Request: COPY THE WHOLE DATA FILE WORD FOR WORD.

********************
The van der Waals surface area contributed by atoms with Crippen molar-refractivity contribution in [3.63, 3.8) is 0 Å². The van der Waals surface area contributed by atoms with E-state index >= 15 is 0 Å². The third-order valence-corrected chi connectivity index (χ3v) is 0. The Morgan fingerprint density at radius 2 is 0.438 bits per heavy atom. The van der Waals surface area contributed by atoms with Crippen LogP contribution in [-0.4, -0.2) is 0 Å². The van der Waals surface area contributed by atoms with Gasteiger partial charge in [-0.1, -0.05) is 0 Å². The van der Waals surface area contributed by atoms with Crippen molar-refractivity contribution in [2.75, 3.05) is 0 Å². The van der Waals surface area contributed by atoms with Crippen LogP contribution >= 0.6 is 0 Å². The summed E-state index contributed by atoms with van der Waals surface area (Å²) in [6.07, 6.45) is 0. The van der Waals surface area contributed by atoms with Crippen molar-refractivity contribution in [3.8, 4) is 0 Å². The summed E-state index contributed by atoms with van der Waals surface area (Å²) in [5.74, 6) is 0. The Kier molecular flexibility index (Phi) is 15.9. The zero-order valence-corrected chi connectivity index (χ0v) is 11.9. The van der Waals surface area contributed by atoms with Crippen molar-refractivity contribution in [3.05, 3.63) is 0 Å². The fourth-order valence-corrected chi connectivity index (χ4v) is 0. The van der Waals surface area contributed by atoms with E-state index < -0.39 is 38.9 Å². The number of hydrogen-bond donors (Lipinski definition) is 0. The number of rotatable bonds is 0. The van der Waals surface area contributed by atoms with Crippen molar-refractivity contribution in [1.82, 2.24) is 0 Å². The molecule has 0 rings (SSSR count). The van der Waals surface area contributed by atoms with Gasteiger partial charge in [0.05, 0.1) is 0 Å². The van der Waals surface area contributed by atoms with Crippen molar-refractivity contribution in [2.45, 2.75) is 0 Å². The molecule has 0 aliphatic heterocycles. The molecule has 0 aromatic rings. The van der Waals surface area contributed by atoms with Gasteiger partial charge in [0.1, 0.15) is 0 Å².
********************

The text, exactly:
The van der Waals surface area contributed by atoms with Crippen molar-refractivity contribution in [3.63, 3.8) is 0 Å². The van der Waals surface area contributed by atoms with E-state index >= 15 is 0 Å². The third-order valence-corrected chi connectivity index (χ3v) is 0. The Morgan fingerprint density at radius 2 is 0.438 bits per heavy atom. The van der Waals surface area contributed by atoms with Crippen LogP contribution in [-0.4, -0.2) is 0 Å². The van der Waals surface area contributed by atoms with Gasteiger partial charge in [-0.1, -0.05) is 0 Å². The van der Waals surface area contributed by atoms with Crippen molar-refractivity contribution in [2.75, 3.05) is 0 Å². The van der Waals surface area contributed by atoms with Crippen LogP contribution >= 0.6 is 0 Å². The summed E-state index contributed by atoms with van der Waals surface area (Å²) in [6.07, 6.45) is 0. The van der Waals surface area contributed by atoms with Crippen molar-refractivity contribution in [3.8, 4) is 0 Å². The summed E-state index contributed by atoms with van der Waals surface area (Å²) in [5.74, 6) is 0. The Kier molecular flexibility index (Phi) is 15.9. The zero-order valence-corrected chi connectivity index (χ0v) is 11.9. The van der Waals surface area contributed by atoms with Crippen molar-refractivity contribution in [3.05, 3.63) is 0 Å². The fourth-order valence-corrected chi connectivity index (χ4v) is 0. The van der Waals surface area contributed by atoms with E-state index < -0.39 is 38.9 Å². The number of hydrogen-bond donors (Lipinski definition) is 0. The number of rotatable bonds is 0. The van der Waals surface area contributed by atoms with Crippen molar-refractivity contribution in [1.82, 2.24) is 0 Å². The molecule has 0 rings (SSSR count). The van der Waals surface area contributed by atoms with Gasteiger partial charge in [0.05, 0.1) is 0 Å². The van der Waals surface area contributed by atoms with Crippen molar-refractivity contribution in [2.45, 2.75) is 0 Å². The molecule has 0 aliphatic heterocycles. The molecule has 0 aromatic rings. The van der Waals surface area contributed by atoms with Gasteiger partial charge in [0.1, 0.15) is 0 Å².